Courtney concurred.

“It’s exciting to have little girls come up to the pits telling us they want to grow up and be a race car driver too,” she said. “I always say the cars don’t know whether it’s a male or a female. So it’s a lot of fun to get in these cars and compete against these guys.”

It will be a momentous day when a female wins in NASCAR.

It’s obvious that NASCAR has done the basic fan math and understands what a winning female driver will bring to the series. It’s also obvious from past experience in NHRA that females winning in motorsports brings a boost to fan support.

NHRA has a history of females racing and winning. Two, ShirleyMuldowney and Angelle Sampey, have won championships. Courtney explained.

“As a female in the sport, we all look to Shirley Muldowney, Angelle,” she said. “Shirley really was the one that kind of paved the way for all the females in this male-dominated sport. She really did pave the way for all of us. We all thank her for that.”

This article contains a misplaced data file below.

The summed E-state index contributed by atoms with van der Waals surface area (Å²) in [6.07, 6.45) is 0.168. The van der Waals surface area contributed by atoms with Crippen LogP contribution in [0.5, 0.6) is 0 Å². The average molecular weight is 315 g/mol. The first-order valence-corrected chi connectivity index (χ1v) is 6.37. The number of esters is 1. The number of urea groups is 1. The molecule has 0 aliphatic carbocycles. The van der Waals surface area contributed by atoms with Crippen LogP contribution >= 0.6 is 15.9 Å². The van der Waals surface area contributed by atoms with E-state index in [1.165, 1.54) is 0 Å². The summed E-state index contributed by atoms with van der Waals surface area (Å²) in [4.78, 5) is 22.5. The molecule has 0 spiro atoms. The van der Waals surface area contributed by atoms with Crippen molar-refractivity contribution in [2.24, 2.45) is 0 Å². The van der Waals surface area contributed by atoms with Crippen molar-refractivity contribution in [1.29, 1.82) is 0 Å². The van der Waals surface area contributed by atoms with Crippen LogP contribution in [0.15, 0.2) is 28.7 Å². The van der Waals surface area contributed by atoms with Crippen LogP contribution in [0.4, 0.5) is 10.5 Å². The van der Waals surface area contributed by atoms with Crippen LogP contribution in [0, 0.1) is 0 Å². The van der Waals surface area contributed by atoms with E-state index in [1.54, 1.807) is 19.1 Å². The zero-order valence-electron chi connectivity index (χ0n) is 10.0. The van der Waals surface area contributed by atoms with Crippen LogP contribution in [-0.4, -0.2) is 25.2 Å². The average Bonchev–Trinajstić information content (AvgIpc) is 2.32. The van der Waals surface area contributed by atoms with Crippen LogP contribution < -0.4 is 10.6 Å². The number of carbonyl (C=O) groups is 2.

Erica Enders-Stevens and Karen Stoffer

Erica Enders-Stevens joined the past female NHRA champions by winning the 2014 Pro Stock Car championship. Enders-Stevens commented.

“I have my name on a list with just Shirley Muldowney and AngelleSampey, two of my heroes,” she said. “I think any female racer will tell you that we just want to be looked at as a driver. The car doesn't know the difference in gender. It doesn't matter to me.”

Courtney expounded on a motorsports reality.

“Over in NASCAR, it's only a matter of time,” she said. “Obviously, Danica Patrick is running over there. She seems very competitive. Females are in many categories in NHRA. More women are going to be coming into the sport. We're out here to win.”

Alexis DeJoria wheels a Funny Car often sponsored by Patron Tequila, which is owned by her father, John Paul DeJoria.

“It's hard to say I consider myself a role model.” She said. “Nobody's perfect. But if I can go out there and show girls that they have other options, that anything is possible and if they have determination and perseverance, they can accomplish anything.”

One element is certain, male or female, it takes raw courage to race at extreme speeds. Many have strapped into a race car or straddled a motorcycle and taken a fatal last ride.

The three Top Fuel racers quoted here wrestle four-wheel monsters with about 10,000 horsepower at 330 mph. The motorcycle racers steer two-wheel beasts past 190 mph dressed only in thin leather and a helmet.